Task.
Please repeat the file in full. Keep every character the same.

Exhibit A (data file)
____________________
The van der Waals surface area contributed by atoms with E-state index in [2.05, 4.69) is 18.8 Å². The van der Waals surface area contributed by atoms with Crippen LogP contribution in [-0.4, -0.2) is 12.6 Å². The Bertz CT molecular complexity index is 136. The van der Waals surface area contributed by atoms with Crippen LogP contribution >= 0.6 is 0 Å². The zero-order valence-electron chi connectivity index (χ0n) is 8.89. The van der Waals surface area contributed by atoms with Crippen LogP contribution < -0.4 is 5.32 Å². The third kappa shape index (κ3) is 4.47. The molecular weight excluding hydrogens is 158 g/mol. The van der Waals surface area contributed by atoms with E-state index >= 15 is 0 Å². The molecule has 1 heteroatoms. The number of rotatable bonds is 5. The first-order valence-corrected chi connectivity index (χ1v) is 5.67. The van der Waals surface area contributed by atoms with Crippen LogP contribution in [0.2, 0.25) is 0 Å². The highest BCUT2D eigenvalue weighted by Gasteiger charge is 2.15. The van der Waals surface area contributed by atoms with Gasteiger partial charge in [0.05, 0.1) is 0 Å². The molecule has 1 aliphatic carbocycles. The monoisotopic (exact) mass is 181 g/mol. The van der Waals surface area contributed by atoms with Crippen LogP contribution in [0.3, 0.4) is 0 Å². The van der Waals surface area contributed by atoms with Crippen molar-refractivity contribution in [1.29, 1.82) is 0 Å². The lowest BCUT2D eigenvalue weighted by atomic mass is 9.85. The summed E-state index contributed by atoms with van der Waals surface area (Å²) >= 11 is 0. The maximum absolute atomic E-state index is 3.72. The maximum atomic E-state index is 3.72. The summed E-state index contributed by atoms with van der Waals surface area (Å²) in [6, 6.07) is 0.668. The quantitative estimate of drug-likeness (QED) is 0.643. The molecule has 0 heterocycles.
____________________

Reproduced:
The van der Waals surface area contributed by atoms with E-state index in [2.05, 4.69) is 18.8 Å². The van der Waals surface area contributed by atoms with Crippen LogP contribution in [-0.4, -0.2) is 12.6 Å². The Bertz CT molecular complexity index is 136. The van der Waals surface area contributed by atoms with Crippen LogP contribution >= 0.6 is 0 Å². The zero-order valence-electron chi connectivity index (χ0n) is 8.89. The van der Waals surface area contributed by atoms with Crippen LogP contribution < -0.4 is 5.32 Å². The third kappa shape index (κ3) is 4.47. The molecular weight excluding hydrogens is 158 g/mol. The van der Waals surface area contributed by atoms with E-state index >= 15 is 0 Å². The molecule has 1 heteroatoms. The number of rotatable bonds is 5. The first-order valence-corrected chi connectivity index (χ1v) is 5.67. The van der Waals surface area contributed by atoms with Crippen LogP contribution in [0.2, 0.25) is 0 Å². The highest BCUT2D eigenvalue weighted by Gasteiger charge is 2.15. The van der Waals surface area contributed by atoms with Gasteiger partial charge in [0.05, 0.1) is 0 Å². The molecule has 1 aliphatic carbocycles. The monoisotopic (exact) mass is 181 g/mol. The van der Waals surface area contributed by atoms with Crippen LogP contribution in [0.3, 0.4) is 0 Å². The van der Waals surface area contributed by atoms with Crippen molar-refractivity contribution in [1.29, 1.82) is 0 Å². The lowest BCUT2D eigenvalue weighted by atomic mass is 9.85. The summed E-state index contributed by atoms with van der Waals surface area (Å²) >= 11 is 0. The maximum absolute atomic E-state index is 3.72. The maximum atomic E-state index is 3.72. The summed E-state index contributed by atoms with van der Waals surface area (Å²) in [6, 6.07) is 0.668. The quantitative estimate of drug-likeness (QED) is 0.643. The molecule has 0 heterocycles.